Out of Inspiration? Turn to Writing Prompts

Ah, inspiration. Or, as some writers might instead say: Hello, darkness, my old friend.

Let’s face it: we’re all afraid of the day a drought sucks us dry of story ideas for 10,000 years. It affects even the greatest of writers. “I've often said that there's no such thing as writer's block; the problem is idea block,” said Jeffrey Deaver, while Maya Angelou admits that she can sit at a desk for weeks, writing the “most boring and awful stuff” — that is, “the cat sat on the mat, that is that, not a rat” — when the inspiration just isn’t there.

So what can you do whenever you sit down to write, feeling not unlike the Dead Sea? Though a bunch of advice exists out there, much of it ends on this important note for writers: you shouldn’t just give up and stop writing.

Easier said than done, right? But that’s when writing prompts step into the picture. Here are some of the ways I’ve found they work to boost your writing. 

Spark an idea

Let’s start with the most obvious way in which writing prompts are useful. “Everybody walks past a thousand story ideas every day. The good writers are the ones who see five or six of them,” said science fiction novelist Orson Scott Card.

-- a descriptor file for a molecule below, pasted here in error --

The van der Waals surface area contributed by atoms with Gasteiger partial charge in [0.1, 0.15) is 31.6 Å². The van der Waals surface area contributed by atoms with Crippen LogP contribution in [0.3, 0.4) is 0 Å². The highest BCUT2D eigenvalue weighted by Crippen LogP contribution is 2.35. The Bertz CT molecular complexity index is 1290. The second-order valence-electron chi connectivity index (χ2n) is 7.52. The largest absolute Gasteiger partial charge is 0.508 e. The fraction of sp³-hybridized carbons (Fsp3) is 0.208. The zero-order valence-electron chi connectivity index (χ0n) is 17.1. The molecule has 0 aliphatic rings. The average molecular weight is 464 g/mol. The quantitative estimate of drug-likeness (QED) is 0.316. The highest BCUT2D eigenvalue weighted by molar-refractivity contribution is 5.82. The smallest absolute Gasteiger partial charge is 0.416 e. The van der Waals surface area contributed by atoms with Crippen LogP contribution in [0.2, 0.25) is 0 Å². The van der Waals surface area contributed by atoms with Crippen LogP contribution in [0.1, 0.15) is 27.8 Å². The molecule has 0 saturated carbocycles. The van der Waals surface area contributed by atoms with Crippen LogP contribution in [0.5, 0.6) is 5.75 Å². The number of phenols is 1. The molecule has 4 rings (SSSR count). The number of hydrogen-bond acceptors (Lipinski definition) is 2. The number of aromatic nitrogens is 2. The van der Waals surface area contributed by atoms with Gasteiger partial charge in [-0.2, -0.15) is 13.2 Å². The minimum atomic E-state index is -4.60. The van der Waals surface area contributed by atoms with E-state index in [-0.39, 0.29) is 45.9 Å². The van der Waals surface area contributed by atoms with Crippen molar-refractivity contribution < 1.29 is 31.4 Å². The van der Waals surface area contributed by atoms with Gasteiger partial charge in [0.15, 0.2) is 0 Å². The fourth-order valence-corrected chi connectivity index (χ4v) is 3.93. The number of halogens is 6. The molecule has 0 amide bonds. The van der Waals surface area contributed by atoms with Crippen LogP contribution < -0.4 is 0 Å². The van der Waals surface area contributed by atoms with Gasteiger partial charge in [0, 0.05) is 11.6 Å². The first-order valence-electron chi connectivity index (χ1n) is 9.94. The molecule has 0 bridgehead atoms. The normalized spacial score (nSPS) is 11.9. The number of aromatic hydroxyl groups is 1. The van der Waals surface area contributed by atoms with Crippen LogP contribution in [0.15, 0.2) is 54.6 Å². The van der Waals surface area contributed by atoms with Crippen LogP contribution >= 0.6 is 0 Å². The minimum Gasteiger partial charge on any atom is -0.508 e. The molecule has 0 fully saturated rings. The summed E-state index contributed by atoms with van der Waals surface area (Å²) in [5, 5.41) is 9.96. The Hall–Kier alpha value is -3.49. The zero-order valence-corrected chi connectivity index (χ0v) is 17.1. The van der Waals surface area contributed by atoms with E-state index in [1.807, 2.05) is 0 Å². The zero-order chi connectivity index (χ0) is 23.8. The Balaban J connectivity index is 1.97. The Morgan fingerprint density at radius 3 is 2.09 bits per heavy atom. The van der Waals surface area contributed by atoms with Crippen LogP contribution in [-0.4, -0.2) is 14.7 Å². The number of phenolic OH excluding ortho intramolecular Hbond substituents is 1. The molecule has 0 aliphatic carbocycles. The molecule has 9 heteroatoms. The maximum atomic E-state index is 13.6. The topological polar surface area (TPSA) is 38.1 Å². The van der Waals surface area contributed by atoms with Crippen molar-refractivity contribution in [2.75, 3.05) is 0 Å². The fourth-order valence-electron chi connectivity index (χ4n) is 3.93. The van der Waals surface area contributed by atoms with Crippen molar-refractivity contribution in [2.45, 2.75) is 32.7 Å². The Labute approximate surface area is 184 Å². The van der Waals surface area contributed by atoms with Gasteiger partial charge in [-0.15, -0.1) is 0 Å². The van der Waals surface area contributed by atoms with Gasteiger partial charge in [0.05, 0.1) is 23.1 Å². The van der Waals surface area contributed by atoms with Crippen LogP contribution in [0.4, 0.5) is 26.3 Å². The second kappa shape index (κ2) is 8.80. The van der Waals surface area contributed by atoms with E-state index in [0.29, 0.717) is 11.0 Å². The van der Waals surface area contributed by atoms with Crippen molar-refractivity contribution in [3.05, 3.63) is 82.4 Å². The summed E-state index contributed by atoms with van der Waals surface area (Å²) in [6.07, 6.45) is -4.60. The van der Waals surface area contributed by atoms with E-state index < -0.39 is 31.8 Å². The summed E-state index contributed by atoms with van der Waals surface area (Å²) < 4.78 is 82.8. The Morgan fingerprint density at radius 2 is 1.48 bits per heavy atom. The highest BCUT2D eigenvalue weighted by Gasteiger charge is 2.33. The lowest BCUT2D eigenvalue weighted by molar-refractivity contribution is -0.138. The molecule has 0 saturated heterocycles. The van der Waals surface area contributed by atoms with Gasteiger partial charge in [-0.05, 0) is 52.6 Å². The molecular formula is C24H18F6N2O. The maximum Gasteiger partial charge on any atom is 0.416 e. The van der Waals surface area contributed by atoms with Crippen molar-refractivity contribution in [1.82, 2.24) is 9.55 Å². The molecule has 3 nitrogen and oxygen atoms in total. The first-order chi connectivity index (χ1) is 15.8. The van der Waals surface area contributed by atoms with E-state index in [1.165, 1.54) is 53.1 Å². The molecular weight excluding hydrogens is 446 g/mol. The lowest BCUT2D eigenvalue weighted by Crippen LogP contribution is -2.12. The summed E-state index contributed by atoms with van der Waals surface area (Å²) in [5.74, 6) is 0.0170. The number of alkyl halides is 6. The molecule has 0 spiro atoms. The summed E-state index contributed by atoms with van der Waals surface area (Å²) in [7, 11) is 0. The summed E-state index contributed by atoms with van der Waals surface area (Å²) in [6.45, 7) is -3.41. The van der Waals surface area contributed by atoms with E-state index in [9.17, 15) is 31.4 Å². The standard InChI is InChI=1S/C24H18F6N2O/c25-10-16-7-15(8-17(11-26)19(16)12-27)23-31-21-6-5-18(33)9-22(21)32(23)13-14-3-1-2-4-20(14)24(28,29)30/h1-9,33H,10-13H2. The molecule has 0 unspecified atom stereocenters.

But on a bad day, when you just can’t see any story ideas in sight — well, in steps the writing prompt. It’s a curious sort of Good Samaritan: brief enough to give you plenty of room to flesh it out, but so potent that it kickstarts your creative muscles again.

Like Card said, story ideas are sometimes right in front of our eyes, whenever we’re walking. So you can think of a writing prompt as a sort of a scenic walk, but for your mind.

Looking for a writing prompt to keep you inspired, 365 days of the year? Don’t worry. We’ve got you covered:

  • Calendar of 365 Writing Prompts: Brought to you by Wordpress.com, this calendar is a writer’s dream. There’s a prompt for every day of the year — and sometimes it even gets topical. Case in point: on January 2nd, your prompt is, “Have you ever made a New Year’s Resolution that you kept?”